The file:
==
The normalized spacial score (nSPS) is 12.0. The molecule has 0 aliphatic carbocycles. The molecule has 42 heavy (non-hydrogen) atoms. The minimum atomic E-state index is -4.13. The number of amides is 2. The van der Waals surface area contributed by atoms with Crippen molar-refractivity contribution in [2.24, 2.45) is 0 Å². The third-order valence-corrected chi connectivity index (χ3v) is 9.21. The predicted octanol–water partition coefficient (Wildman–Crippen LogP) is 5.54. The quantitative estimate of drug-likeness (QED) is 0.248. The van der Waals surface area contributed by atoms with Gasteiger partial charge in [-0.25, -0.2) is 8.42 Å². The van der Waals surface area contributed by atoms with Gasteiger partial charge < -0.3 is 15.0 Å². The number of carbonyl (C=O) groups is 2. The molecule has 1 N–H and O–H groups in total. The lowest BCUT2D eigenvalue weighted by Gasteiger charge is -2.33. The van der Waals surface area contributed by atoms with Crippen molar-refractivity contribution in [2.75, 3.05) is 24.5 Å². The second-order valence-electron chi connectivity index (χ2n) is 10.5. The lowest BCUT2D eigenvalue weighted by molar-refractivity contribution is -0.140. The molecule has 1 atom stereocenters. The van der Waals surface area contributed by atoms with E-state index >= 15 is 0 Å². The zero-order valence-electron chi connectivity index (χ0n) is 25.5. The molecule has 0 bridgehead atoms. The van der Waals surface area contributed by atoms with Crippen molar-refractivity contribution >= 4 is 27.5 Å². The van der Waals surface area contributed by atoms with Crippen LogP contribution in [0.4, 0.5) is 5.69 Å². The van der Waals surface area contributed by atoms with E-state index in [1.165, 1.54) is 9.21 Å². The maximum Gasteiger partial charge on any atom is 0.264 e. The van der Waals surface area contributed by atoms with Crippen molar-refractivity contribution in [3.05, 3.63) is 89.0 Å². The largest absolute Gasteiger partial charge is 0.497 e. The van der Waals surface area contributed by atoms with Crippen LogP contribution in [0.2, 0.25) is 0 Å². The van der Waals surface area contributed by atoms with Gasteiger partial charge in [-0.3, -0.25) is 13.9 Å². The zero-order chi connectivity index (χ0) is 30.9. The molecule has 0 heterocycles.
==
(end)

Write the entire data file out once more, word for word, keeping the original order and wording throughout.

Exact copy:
The normalized spacial score (nSPS) is 12.0. The molecule has 0 aliphatic carbocycles. The molecule has 42 heavy (non-hydrogen) atoms. The minimum atomic E-state index is -4.13. The number of amides is 2. The van der Waals surface area contributed by atoms with Crippen molar-refractivity contribution in [2.24, 2.45) is 0 Å². The third-order valence-corrected chi connectivity index (χ3v) is 9.21. The predicted octanol–water partition coefficient (Wildman–Crippen LogP) is 5.54. The quantitative estimate of drug-likeness (QED) is 0.248. The van der Waals surface area contributed by atoms with Gasteiger partial charge in [-0.25, -0.2) is 8.42 Å². The van der Waals surface area contributed by atoms with Gasteiger partial charge < -0.3 is 15.0 Å². The number of carbonyl (C=O) groups is 2. The molecule has 1 N–H and O–H groups in total. The lowest BCUT2D eigenvalue weighted by Gasteiger charge is -2.33. The van der Waals surface area contributed by atoms with Crippen molar-refractivity contribution in [2.75, 3.05) is 24.5 Å². The second-order valence-electron chi connectivity index (χ2n) is 10.5. The lowest BCUT2D eigenvalue weighted by molar-refractivity contribution is -0.140. The molecule has 1 atom stereocenters. The van der Waals surface area contributed by atoms with E-state index >= 15 is 0 Å². The zero-order valence-electron chi connectivity index (χ0n) is 25.5. The molecule has 0 bridgehead atoms. The van der Waals surface area contributed by atoms with Crippen molar-refractivity contribution >= 4 is 27.5 Å². The van der Waals surface area contributed by atoms with Crippen LogP contribution in [0.4, 0.5) is 5.69 Å². The van der Waals surface area contributed by atoms with E-state index in [1.165, 1.54) is 9.21 Å². The maximum Gasteiger partial charge on any atom is 0.264 e. The van der Waals surface area contributed by atoms with Crippen molar-refractivity contribution in [3.05, 3.63) is 89.0 Å². The largest absolute Gasteiger partial charge is 0.497 e. The van der Waals surface area contributed by atoms with Crippen LogP contribution in [0.2, 0.25) is 0 Å². The van der Waals surface area contributed by atoms with Gasteiger partial charge in [-0.3, -0.25) is 13.9 Å². The zero-order chi connectivity index (χ0) is 30.9. The molecule has 0 heterocycles.